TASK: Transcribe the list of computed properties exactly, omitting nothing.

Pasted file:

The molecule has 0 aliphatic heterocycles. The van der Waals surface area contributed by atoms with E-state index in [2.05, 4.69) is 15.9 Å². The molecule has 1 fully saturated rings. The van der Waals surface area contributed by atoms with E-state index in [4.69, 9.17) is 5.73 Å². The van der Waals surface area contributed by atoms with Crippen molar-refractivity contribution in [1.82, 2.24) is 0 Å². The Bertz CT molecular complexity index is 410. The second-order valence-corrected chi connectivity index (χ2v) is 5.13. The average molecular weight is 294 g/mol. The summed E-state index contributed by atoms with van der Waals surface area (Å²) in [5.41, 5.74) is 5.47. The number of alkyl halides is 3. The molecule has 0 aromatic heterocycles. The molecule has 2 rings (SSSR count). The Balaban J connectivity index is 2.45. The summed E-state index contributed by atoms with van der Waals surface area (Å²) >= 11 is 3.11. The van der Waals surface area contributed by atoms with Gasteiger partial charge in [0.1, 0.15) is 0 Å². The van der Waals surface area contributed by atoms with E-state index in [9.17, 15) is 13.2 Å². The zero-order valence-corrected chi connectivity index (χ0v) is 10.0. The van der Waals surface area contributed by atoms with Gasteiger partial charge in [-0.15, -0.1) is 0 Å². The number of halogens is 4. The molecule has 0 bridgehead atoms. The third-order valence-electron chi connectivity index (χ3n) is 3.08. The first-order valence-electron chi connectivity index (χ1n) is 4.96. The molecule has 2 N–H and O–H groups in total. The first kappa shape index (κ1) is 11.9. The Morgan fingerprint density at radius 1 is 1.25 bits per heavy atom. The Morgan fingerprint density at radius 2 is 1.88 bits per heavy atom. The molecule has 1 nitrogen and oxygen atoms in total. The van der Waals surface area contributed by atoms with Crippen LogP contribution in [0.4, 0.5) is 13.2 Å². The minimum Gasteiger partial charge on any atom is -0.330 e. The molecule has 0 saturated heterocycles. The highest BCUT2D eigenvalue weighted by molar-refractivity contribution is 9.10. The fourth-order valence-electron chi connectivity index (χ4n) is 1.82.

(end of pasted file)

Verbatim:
The molecule has 0 aliphatic heterocycles. The van der Waals surface area contributed by atoms with E-state index in [2.05, 4.69) is 15.9 Å². The molecule has 1 fully saturated rings. The van der Waals surface area contributed by atoms with E-state index in [4.69, 9.17) is 5.73 Å². The van der Waals surface area contributed by atoms with Crippen molar-refractivity contribution in [1.82, 2.24) is 0 Å². The Bertz CT molecular complexity index is 410. The second-order valence-corrected chi connectivity index (χ2v) is 5.13. The average molecular weight is 294 g/mol. The summed E-state index contributed by atoms with van der Waals surface area (Å²) in [5.41, 5.74) is 5.47. The number of alkyl halides is 3. The molecule has 0 aromatic heterocycles. The molecule has 2 rings (SSSR count). The Balaban J connectivity index is 2.45. The summed E-state index contributed by atoms with van der Waals surface area (Å²) >= 11 is 3.11. The van der Waals surface area contributed by atoms with Gasteiger partial charge in [0.1, 0.15) is 0 Å². The van der Waals surface area contributed by atoms with E-state index in [9.17, 15) is 13.2 Å². The zero-order valence-corrected chi connectivity index (χ0v) is 10.0. The van der Waals surface area contributed by atoms with Gasteiger partial charge in [-0.15, -0.1) is 0 Å². The number of halogens is 4. The molecule has 0 bridgehead atoms. The third-order valence-electron chi connectivity index (χ3n) is 3.08. The first-order valence-electron chi connectivity index (χ1n) is 4.96. The molecule has 2 N–H and O–H groups in total. The first kappa shape index (κ1) is 11.9. The Morgan fingerprint density at radius 1 is 1.25 bits per heavy atom. The Morgan fingerprint density at radius 2 is 1.88 bits per heavy atom. The molecule has 1 nitrogen and oxygen atoms in total. The van der Waals surface area contributed by atoms with Crippen LogP contribution in [0.4, 0.5) is 13.2 Å². The minimum Gasteiger partial charge on any atom is -0.330 e. The molecule has 0 saturated heterocycles. The highest BCUT2D eigenvalue weighted by molar-refractivity contribution is 9.10. The fourth-order valence-electron chi connectivity index (χ4n) is 1.82.